After taking actions a player must draw 2 cards from the Player Card deck. If an Epidemic Card! is drawn that’s bad news and must be dealt with. Also if all the cards run out from the deck the game is over and the players lose. This is one of the three ways you can lose. It’s a built-in game timer. Most games I’ve played, are lost this way — when time runs out.
There is an upper limit to the number of cards a player may hold. If you have more than 7 you have to discard down.
An Epidemic Card! being drawn causes the infections on the board to increase. This part of the game play is one of the most clever designs that fit the theme so well. Let’s see how it works.
When an Epidemic Card! is drawn, the first thing that happens is that the Infection Rate Marker is moved to an increasing number on the board. The number indicated controls how many Infection Cards are drawn in the next part of the epidemic phase.
Next you draw the bottom card from the Infection Deck and turn it face up. Place 3 colored cubes onto the impacted city. Ah, but there’s a potential problem. Each city may hold only 3 cubes of any one color. If the number of cubes getting added to a city causes it to exceed 3 of a color, an Outbreak happens. When you are “lucky” the newly infected city has no preexisting cubes. The maximum of 3 same-colored cubes are left in the city you just drew. But now every adjacent city gets one cube of the same color. And here’s where it can get really out of hand fast.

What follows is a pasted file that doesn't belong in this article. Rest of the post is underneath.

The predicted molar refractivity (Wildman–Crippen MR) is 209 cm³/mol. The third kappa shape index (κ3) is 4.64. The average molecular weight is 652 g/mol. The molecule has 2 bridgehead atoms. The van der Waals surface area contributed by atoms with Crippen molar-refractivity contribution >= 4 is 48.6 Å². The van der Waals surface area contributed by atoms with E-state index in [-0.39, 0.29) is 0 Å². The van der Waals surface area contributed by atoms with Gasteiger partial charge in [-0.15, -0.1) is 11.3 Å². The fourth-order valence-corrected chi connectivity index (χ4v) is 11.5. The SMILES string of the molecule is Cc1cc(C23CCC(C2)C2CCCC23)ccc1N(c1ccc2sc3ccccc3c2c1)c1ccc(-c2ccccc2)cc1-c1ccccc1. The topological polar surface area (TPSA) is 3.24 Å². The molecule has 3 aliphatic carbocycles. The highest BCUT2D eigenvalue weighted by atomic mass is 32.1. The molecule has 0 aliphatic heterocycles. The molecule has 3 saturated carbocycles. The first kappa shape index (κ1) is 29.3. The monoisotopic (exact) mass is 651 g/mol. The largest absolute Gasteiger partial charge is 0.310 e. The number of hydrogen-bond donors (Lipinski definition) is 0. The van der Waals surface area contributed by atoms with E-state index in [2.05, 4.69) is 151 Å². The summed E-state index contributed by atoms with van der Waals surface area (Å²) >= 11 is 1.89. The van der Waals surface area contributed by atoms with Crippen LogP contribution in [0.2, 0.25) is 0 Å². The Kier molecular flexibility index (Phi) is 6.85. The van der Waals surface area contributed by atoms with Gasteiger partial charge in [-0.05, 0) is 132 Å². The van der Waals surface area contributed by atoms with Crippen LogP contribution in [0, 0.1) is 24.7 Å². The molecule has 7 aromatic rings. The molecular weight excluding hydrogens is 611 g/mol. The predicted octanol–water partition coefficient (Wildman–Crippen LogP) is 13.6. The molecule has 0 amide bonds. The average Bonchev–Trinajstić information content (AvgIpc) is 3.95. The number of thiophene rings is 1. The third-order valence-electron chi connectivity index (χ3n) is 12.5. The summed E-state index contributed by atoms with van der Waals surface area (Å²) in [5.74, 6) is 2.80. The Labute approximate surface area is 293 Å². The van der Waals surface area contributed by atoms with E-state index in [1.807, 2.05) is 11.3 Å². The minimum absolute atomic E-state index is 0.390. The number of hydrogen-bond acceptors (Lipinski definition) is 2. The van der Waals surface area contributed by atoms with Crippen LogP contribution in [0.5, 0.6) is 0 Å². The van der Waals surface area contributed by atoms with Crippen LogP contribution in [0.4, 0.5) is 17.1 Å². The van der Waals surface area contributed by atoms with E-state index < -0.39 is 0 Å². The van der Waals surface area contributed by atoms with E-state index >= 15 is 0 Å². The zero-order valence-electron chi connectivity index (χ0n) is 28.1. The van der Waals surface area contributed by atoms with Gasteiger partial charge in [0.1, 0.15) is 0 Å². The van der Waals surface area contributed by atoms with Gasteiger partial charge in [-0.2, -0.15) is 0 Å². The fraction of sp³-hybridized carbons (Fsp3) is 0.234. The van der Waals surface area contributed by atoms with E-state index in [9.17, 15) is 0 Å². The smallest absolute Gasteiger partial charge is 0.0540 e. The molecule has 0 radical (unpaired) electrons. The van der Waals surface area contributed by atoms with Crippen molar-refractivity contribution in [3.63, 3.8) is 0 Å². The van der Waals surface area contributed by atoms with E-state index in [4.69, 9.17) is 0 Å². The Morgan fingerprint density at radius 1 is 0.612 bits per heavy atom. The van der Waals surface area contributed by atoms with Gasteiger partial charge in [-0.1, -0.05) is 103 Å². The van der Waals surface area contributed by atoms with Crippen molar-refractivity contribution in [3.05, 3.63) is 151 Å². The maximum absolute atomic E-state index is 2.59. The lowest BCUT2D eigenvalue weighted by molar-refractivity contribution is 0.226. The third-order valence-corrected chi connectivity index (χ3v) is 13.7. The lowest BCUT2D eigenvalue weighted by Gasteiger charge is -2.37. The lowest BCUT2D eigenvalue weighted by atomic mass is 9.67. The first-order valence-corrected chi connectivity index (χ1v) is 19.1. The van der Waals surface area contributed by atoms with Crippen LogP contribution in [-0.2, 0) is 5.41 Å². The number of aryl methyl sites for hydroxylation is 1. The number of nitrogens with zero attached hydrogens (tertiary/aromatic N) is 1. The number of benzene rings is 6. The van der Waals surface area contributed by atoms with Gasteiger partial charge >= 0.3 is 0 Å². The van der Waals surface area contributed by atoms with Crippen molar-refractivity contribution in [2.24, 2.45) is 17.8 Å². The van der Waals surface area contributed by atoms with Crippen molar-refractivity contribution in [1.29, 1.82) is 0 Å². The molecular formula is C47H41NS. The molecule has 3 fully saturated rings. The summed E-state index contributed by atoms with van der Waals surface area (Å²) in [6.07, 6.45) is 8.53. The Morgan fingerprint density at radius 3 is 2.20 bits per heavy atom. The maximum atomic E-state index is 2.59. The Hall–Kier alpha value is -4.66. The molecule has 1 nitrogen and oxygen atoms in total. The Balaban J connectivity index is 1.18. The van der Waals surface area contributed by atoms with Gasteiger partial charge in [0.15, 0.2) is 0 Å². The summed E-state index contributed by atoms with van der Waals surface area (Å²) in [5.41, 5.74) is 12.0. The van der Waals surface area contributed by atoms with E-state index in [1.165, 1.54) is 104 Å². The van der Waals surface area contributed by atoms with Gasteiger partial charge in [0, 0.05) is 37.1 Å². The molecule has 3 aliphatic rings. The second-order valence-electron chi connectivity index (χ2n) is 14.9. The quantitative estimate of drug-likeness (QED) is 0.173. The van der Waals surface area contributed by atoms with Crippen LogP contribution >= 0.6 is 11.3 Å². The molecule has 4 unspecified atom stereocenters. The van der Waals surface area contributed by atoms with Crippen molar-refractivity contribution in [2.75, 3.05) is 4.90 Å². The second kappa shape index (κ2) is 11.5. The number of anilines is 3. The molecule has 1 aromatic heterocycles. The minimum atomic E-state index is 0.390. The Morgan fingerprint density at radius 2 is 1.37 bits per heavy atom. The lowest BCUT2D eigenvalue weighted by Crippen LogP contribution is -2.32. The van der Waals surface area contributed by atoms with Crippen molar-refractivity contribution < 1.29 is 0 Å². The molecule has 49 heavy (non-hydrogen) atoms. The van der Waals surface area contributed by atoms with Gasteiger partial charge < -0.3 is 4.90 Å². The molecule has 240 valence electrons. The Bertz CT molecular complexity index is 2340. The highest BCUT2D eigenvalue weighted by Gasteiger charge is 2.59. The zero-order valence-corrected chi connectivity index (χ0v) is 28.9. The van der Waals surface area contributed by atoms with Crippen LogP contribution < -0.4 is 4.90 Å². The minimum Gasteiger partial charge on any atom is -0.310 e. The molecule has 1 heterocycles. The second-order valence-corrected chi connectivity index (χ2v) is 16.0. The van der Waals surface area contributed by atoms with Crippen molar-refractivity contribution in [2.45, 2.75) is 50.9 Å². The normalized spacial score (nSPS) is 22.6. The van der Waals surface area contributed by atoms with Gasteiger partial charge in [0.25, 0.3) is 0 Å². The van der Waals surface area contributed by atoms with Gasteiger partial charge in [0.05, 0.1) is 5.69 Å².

For each Outbreak event the Outbreaks Marker increases its value. You can only have 7 Outbreaks in a game. If the Outbreaks Marker reaches 8 the players lose.
The final step of an Epidemic Card! is to add the newly drawn Infection Card to the contents of the existing Infection Card discard stack. The very cool twist is that the discard stack is shuffled and placed back on top of the Infection Card draw pile. This means the players know that previously infected cities will become re-infected.
Play The Infector Role
The last step in a player’s turn is to perform the “infector role”. The Infection Rate marker shows how many cards you need to draw from the Infection Card deck. Remember, if an Epidemic! Card happened recently, the odds are high you will draw an already infected city. You add 1 cube to every city drawn. Again, watch for Outbreaks. If during the game all the cubes of any single color are placed onto the board, the players lose.
Okay. How do you win? Remember that the players are trying to collect cards of matching colors. When a player has 5 of the same color, that player can travel to any Research Station on the board (the game begins with 1 in Atlanta). Once there, the player discards all 5 cards and discovers a cure for that color. The cure indicator is placed on the board. There are 4 diseases and 4 cure markers.
When all 4 cure markers on the board the players win.
Now there’s more that the players can do during the game. As an action, a player can remove disease cubes from infected cities. This action becomes critical to avoid Outbreaks. If a disease is cured it can still infect cities on the board. The players can remove infected cubes from cities as the game progresses. If all the cubes of a “cured” color are removed from the board then the disease is considered Eradicated. The cure token is flipped over (showing a sunset) to indicate this. Once a given disease is eradicated from the game the good news is that new cubes of that color may never be added to cities again.